Outrage after startup with Russian founders wins Slush pitch competition

Outrage after startup with Russian founders wins Slush pitch competition

Members of the European startup community have blasted the decision to award top prize in a prestigious pitch competition to a company with Russian founders which helps tech talent move to the UK.

As a Slush 100 winner, Immigram will receive an investment of €1 million from the top five VCs: Accel, General Catalyst, Lightspeed Venture Partners, NEA and Northzone. One of the other finalists who presented to investors on stage on Friday was a Ukrainian startup called Zeely.

Critics called the decision a back-shocking one, coming the same week as Russia carried out a massive bombing raid on Ukrainian cities. Many have also questioned whether international VCs should invest in Russian founders during the ongoing war.

Investors are now doing due diligence on Immigram and looking at founders’ backgrounds – as is common practice after a term sheet is released – and if anything untoward comes to light as a result, Sifted understands that the investment will not go forward.

Anastasia Mirolyubova, co-founder and CEO of Immigram, says her startup went through a thorough selection process and rightfully won the competition.

I’m judged where I come from”

“It was four or five levels of judgment. We went from over 1,000 applications [to a shortlist of] 100, then 20. And then we won, the business won, the idea and the traction and what we actually do. And now I’m being judged where I’m from and where I don’t live,” she told Sifted.

Slush said in a statement: “Slush stands with Ukraine and condemns the Russian invasion of Ukraine. For this reason, we do not collaborate with Russian companies or funds and do not accept applications from startups or investors from Russian-based companies.

Anastasia Mirolyubova, CEO of Immigram, on stage at Slush 2022
Anastasia Mirolyubova, CEO of Immigram

The winner

Immigram was founded in 2019 by two Russians, Mirolyubova and co-founder Mikhail Sharonov, who both moved to the UK in 2016. It is incorporated in the UK and supports tech talent from over 10 countries including Russia, Ukraine, Belarus, India and the United States., apply for the UK Global Talent Visa. The company says candidates from Eastern Europe make up a minority of its users.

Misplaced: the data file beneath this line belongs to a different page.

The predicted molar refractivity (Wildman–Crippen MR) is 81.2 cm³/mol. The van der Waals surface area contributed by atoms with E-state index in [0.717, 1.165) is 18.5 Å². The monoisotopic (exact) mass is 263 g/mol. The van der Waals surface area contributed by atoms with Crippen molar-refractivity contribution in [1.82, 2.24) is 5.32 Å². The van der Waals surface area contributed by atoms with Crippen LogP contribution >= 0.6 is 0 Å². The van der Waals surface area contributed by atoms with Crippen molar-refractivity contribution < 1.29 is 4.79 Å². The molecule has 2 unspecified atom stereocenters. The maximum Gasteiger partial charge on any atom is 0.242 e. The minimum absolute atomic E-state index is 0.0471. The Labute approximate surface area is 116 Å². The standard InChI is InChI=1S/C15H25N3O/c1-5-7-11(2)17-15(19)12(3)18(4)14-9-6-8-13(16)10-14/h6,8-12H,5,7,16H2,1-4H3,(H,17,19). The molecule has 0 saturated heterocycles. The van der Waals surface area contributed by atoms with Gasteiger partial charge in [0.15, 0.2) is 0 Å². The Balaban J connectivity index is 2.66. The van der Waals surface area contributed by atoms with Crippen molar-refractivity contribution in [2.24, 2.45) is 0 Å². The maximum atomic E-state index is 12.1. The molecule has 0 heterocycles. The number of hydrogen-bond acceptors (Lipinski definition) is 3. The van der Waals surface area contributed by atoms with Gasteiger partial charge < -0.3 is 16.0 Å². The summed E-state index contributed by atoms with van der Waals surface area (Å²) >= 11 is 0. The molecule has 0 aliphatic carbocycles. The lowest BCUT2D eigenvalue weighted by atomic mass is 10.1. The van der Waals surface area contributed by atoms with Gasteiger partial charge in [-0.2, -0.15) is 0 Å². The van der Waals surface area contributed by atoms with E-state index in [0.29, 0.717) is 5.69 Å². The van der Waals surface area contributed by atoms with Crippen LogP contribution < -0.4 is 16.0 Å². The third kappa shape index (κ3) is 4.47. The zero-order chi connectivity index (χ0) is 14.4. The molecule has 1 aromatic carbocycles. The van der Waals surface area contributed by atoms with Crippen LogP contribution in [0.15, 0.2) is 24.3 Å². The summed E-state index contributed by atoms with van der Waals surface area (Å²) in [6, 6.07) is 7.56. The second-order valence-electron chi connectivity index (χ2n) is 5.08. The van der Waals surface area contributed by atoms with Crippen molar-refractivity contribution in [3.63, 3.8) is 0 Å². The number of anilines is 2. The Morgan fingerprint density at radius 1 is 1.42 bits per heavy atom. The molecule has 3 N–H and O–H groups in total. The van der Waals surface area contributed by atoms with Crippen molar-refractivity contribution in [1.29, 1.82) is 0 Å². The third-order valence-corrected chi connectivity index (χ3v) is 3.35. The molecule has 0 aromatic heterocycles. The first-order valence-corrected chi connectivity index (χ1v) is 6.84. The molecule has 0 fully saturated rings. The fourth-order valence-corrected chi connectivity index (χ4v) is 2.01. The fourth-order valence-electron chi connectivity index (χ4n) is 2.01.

The co-founders both hold Russian passports, but Mirolyubova has been based in the UK for seven years. Sharonov currently lives in Georgia.

Mirolyubova said on LinkedIn on Sunday that in the past two days she had “started receiving death threats and wishes, for legitimately winning a startup contest with the wrong passport color.”

“The last two days have been very, very bumpy and very hard for me. But the majority of the comments I get are from Ukrainians, who are currently in a very bad position, because of the Russian invasion of Ukraine” Mirolyubova told Sifted, “I can understand their feelings. But the trend that’s happening is more towards xenophobia and racism.”

She tells Sifted that Immigram “does not support the Russian invasion of Ukraine”. In her LinkedIn post, she also said Immigram waived payments for Ukrainian clients and helped buy a frontline ambulance. She adds that after receiving the investment, Immigram intends to donate $100,000 in operational cash to nonprofits supporting Ukrainian immigrants and refugees.


One of the investors confirmed to Sifted that they are now in a due diligence process with Immigram, which should be completed in a week or two.

According to their understanding, Immigram does not have an entity in Russia, nor employees based there, and did not take money from Russian investors – which was also confirmed to Sifted by Immigram. The VC would not go ahead with the investment if due diligence revealed that all of this was not true.